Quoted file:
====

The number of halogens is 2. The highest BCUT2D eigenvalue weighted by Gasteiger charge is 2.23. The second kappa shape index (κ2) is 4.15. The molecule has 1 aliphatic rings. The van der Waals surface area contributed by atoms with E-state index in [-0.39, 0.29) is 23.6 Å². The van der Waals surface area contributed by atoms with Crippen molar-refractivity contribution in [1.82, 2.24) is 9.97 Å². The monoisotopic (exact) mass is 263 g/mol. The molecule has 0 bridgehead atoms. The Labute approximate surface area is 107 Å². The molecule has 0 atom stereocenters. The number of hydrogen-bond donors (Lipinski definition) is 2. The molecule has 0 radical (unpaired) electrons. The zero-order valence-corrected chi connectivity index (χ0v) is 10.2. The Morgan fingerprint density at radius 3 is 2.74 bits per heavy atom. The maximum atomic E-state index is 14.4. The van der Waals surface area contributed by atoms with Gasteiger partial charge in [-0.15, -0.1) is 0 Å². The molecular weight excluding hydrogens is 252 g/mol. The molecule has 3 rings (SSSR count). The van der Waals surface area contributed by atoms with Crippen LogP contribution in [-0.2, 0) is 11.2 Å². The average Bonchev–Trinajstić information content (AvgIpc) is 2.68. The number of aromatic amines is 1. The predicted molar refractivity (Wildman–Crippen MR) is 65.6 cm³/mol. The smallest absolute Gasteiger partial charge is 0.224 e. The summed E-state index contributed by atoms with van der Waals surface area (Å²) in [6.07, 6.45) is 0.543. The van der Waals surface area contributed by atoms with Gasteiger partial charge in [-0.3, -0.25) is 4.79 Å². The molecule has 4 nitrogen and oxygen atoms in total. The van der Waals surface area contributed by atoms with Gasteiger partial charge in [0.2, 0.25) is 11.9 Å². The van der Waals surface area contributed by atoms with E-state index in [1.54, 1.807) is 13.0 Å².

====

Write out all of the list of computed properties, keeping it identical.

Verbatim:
The number of halogens is 2. The highest BCUT2D eigenvalue weighted by Gasteiger charge is 2.23. The second kappa shape index (κ2) is 4.15. The molecule has 1 aliphatic rings. The van der Waals surface area contributed by atoms with E-state index in [-0.39, 0.29) is 23.6 Å². The van der Waals surface area contributed by atoms with Crippen molar-refractivity contribution in [1.82, 2.24) is 9.97 Å². The monoisotopic (exact) mass is 263 g/mol. The molecule has 0 bridgehead atoms. The Labute approximate surface area is 107 Å². The molecule has 0 atom stereocenters. The number of hydrogen-bond donors (Lipinski definition) is 2. The molecule has 0 radical (unpaired) electrons. The zero-order valence-corrected chi connectivity index (χ0v) is 10.2. The Morgan fingerprint density at radius 3 is 2.74 bits per heavy atom. The maximum atomic E-state index is 14.4. The van der Waals surface area contributed by atoms with Gasteiger partial charge in [-0.15, -0.1) is 0 Å². The molecular weight excluding hydrogens is 252 g/mol. The molecule has 3 rings (SSSR count). The van der Waals surface area contributed by atoms with Crippen LogP contribution in [-0.2, 0) is 11.2 Å². The average Bonchev–Trinajstić information content (AvgIpc) is 2.68. The number of aromatic amines is 1. The predicted molar refractivity (Wildman–Crippen MR) is 65.6 cm³/mol. The smallest absolute Gasteiger partial charge is 0.224 e. The summed E-state index contributed by atoms with van der Waals surface area (Å²) in [6.07, 6.45) is 0.543. The van der Waals surface area contributed by atoms with Gasteiger partial charge in [-0.3, -0.25) is 4.79 Å². The molecule has 4 nitrogen and oxygen atoms in total. The van der Waals surface area contributed by atoms with Gasteiger partial charge in [0.2, 0.25) is 11.9 Å². The van der Waals surface area contributed by atoms with E-state index in [1.54, 1.807) is 13.0 Å².